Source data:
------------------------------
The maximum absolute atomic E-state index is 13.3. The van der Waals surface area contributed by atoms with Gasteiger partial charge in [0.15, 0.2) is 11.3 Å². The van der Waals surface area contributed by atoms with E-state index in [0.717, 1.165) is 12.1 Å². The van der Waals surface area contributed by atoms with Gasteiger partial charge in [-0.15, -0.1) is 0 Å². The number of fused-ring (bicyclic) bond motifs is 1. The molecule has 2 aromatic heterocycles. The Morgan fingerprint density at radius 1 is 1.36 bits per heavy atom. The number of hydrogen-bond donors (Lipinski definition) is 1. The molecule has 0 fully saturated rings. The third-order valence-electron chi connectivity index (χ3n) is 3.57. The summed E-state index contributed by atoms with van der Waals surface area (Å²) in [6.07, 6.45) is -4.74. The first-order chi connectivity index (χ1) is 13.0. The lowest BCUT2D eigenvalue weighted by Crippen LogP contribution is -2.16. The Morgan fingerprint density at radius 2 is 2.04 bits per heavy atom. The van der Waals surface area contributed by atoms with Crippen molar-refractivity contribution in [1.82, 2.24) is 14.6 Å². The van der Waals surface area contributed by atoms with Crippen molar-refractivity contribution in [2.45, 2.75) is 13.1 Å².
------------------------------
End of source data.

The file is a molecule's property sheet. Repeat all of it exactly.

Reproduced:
The maximum absolute atomic E-state index is 13.3. The van der Waals surface area contributed by atoms with Gasteiger partial charge in [0.15, 0.2) is 11.3 Å². The van der Waals surface area contributed by atoms with E-state index in [0.717, 1.165) is 12.1 Å². The van der Waals surface area contributed by atoms with Gasteiger partial charge in [-0.15, -0.1) is 0 Å². The number of fused-ring (bicyclic) bond motifs is 1. The molecule has 2 aromatic heterocycles. The Morgan fingerprint density at radius 1 is 1.36 bits per heavy atom. The number of hydrogen-bond donors (Lipinski definition) is 1. The molecule has 0 fully saturated rings. The third-order valence-electron chi connectivity index (χ3n) is 3.57. The summed E-state index contributed by atoms with van der Waals surface area (Å²) in [6.07, 6.45) is -4.74. The first-order chi connectivity index (χ1) is 13.0. The lowest BCUT2D eigenvalue weighted by Crippen LogP contribution is -2.16. The Morgan fingerprint density at radius 2 is 2.04 bits per heavy atom. The van der Waals surface area contributed by atoms with Crippen molar-refractivity contribution in [1.82, 2.24) is 14.6 Å². The van der Waals surface area contributed by atoms with Crippen molar-refractivity contribution in [2.45, 2.75) is 13.1 Å².